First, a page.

The same expatriates have been extracting our gold, diamond and other minerals, since the 1800's, and being classified as less intelligent by the great Dr. Watson, we have accepted it as a normal situation; thinking it is all well. This paradigm will continue until that trend is reversed; when we focus our attention on the right and purposeful education, with practical thinking.

You will only reap what you sow and that is what is now paying dividends for the Chinese, Indians, Koreans, and others. It is because of their hard labor and commitment to further their education to the highest level, with better comprehension; something which we are not ready to do, because we want fast money: so we always end up becoming the losers.

So if we want to get there, is simple way: an attitudinal change, be prepared to work, learn the hard way with understanding, be ready to sacrifice some party and sex time, think and try to ask important questions; while finding real and practical solutions to them and awarding scholarships to deserving students to pursue practical and intensive research related sciences. Otherwise we are joking, and a day may come when others may have to teach us how to grow cocoa, maize, etc…., when our lands become arid; because by then, as people who are always making merry and expecting others to use their brains to invent for us, we may not have been prepared for that situation. We may not have the technology to circumvent the problem, simply because we are not ready to use our own intelligence, but instead focus on the pursuit of money; the quickest possible way.

What we have to realize is that, it is our apathy to the study of science and intensive research to the highest level that has resulted in Africans being classified as inferior beings; as Dr. Watson, the noble prize winner did. My fellow Ghanaians, we have to wake up from sleep and start from somewhere, before we are being classified as sub-human. Going to church or the mosque, does not solve the problem alone, even if we are strong believers; such as I am. We must combine faith and religious worship with spending most of our time, and energy, on our education; especially the study and application of science, to get us there. We always end up the losers, and if we will not change we shall continued to be classified as poor; till thy Kingdom come. As the saying goes "Heaven helps those who help themselves"!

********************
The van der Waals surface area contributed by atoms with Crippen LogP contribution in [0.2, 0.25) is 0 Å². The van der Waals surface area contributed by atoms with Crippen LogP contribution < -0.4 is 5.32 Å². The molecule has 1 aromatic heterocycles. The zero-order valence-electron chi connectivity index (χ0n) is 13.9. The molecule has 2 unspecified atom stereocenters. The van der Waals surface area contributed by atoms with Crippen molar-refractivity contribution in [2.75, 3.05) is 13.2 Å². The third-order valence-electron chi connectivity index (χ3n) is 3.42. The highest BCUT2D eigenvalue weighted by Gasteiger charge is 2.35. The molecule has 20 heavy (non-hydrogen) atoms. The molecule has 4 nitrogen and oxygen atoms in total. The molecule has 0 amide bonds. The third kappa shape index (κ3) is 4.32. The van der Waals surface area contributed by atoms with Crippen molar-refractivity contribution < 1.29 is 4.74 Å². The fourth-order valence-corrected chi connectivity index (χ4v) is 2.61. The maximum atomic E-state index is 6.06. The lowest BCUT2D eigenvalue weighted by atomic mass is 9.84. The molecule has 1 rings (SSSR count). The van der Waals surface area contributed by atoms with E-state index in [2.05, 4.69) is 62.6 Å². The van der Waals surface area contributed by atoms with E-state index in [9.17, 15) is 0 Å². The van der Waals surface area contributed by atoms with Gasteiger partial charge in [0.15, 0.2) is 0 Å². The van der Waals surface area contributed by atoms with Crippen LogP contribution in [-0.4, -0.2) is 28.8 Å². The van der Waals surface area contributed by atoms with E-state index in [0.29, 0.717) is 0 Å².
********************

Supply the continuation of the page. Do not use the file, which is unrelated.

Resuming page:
These are the kind of thoughts and issues we ought to discuss, because we have just celebrated our 50th birthday, or else in the next 50 years the world will be comparing us to animals; Dr. Watson has already started.

We can have all the business acumen and entrepreneurship, but our science background is very fragile, and we cannot solve simple problems; because we have knowledge only from textbooks, and theory, with no research and practical background that will lead to innovations. As it is now, folks, we are just joking: it is like we are using a bucket with a hole drilled in it to fetch water; nothing can be achieved at the end of the day.

It is not too late if we start investing, hugely, in the sciences; especially its application; as it is being done in developed nations. We need to hire our young intelligent expatriates abroad, with better incentives to come and help; just as is being done by the Chinese, Indians, Koreans, and others, and which is now paying dividends for them. Otherwise, the next generation will curse us; because we are stabbing them slowly in their backs, with our inaction.
I love my beloved country Ghana, and Africa as a whole, so I hope this piece will be read by His Excellency President Kufuor, his ministers especially the minister for science and technology, and it is added to by other contributors on this forum. Thank you for reading, contributing and cheers.

Aki is a concerned Ghanaian studying for his Ph.D, abroad.

Edited and submitted by Bernard Tetteh

Bernard Tetteh
Bernard Tetteh, © 2007

This author has authored 3 publications on Modern Ghana. Author column: BernardTetteh